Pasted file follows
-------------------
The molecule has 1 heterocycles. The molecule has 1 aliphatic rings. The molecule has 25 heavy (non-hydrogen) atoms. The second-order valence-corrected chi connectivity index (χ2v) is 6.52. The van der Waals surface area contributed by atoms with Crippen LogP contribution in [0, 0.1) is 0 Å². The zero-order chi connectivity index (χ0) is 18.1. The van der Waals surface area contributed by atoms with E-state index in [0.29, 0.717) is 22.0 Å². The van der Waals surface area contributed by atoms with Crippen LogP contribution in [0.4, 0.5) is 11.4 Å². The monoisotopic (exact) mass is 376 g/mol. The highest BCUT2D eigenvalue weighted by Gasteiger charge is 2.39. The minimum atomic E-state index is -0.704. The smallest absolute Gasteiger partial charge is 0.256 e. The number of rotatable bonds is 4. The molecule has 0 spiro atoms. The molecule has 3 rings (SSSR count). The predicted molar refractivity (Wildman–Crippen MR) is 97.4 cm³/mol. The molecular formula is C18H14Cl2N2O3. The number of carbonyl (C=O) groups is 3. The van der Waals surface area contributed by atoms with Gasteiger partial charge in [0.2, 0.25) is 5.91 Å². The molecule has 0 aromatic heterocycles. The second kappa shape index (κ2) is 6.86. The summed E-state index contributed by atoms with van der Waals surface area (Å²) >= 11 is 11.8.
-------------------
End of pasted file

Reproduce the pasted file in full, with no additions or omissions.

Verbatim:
The molecule has 1 heterocycles. The molecule has 1 aliphatic rings. The molecule has 25 heavy (non-hydrogen) atoms. The second-order valence-corrected chi connectivity index (χ2v) is 6.52. The van der Waals surface area contributed by atoms with Crippen LogP contribution in [0, 0.1) is 0 Å². The zero-order chi connectivity index (χ0) is 18.1. The van der Waals surface area contributed by atoms with E-state index in [0.29, 0.717) is 22.0 Å². The van der Waals surface area contributed by atoms with Crippen LogP contribution in [0.4, 0.5) is 11.4 Å². The monoisotopic (exact) mass is 376 g/mol. The highest BCUT2D eigenvalue weighted by Gasteiger charge is 2.39. The minimum atomic E-state index is -0.704. The smallest absolute Gasteiger partial charge is 0.256 e. The number of rotatable bonds is 4. The molecule has 0 spiro atoms. The molecule has 3 rings (SSSR count). The predicted molar refractivity (Wildman–Crippen MR) is 97.4 cm³/mol. The molecular formula is C18H14Cl2N2O3. The number of carbonyl (C=O) groups is 3. The van der Waals surface area contributed by atoms with Gasteiger partial charge in [0.2, 0.25) is 5.91 Å². The molecule has 0 aromatic heterocycles. The second kappa shape index (κ2) is 6.86. The summed E-state index contributed by atoms with van der Waals surface area (Å²) >= 11 is 11.8.